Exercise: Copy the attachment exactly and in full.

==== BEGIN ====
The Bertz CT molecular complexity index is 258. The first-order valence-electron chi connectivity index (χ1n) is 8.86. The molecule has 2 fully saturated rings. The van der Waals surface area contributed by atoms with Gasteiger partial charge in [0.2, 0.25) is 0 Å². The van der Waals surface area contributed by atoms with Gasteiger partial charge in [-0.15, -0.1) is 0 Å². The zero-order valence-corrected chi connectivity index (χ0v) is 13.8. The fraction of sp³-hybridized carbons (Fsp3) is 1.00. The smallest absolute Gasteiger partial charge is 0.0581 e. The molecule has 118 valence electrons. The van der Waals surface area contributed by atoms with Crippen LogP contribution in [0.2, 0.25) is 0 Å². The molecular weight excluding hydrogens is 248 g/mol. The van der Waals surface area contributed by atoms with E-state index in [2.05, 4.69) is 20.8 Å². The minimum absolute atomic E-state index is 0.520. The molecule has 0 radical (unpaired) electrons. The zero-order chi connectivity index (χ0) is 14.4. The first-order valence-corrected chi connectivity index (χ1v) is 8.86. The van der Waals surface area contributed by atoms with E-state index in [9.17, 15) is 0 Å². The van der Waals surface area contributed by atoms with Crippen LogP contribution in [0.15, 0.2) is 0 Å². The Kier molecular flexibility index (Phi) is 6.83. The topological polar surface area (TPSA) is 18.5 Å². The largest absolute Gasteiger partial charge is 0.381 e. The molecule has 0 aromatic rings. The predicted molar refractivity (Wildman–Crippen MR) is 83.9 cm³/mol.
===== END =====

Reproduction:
The Bertz CT molecular complexity index is 258. The first-order valence-electron chi connectivity index (χ1n) is 8.86. The molecule has 2 fully saturated rings. The van der Waals surface area contributed by atoms with Gasteiger partial charge in [0.2, 0.25) is 0 Å². The van der Waals surface area contributed by atoms with Gasteiger partial charge in [-0.15, -0.1) is 0 Å². The zero-order valence-corrected chi connectivity index (χ0v) is 13.8. The fraction of sp³-hybridized carbons (Fsp3) is 1.00. The smallest absolute Gasteiger partial charge is 0.0581 e. The molecule has 118 valence electrons. The van der Waals surface area contributed by atoms with Crippen LogP contribution in [0.2, 0.25) is 0 Å². The molecular weight excluding hydrogens is 248 g/mol. The van der Waals surface area contributed by atoms with E-state index in [2.05, 4.69) is 20.8 Å². The minimum absolute atomic E-state index is 0.520. The molecule has 0 radical (unpaired) electrons. The zero-order chi connectivity index (χ0) is 14.4. The first-order valence-corrected chi connectivity index (χ1v) is 8.86. The van der Waals surface area contributed by atoms with E-state index in [9.17, 15) is 0 Å². The van der Waals surface area contributed by atoms with Crippen LogP contribution in [0.15, 0.2) is 0 Å². The Kier molecular flexibility index (Phi) is 6.83. The topological polar surface area (TPSA) is 18.5 Å². The largest absolute Gasteiger partial charge is 0.381 e. The molecule has 0 aromatic rings. The predicted molar refractivity (Wildman–Crippen MR) is 83.9 cm³/mol.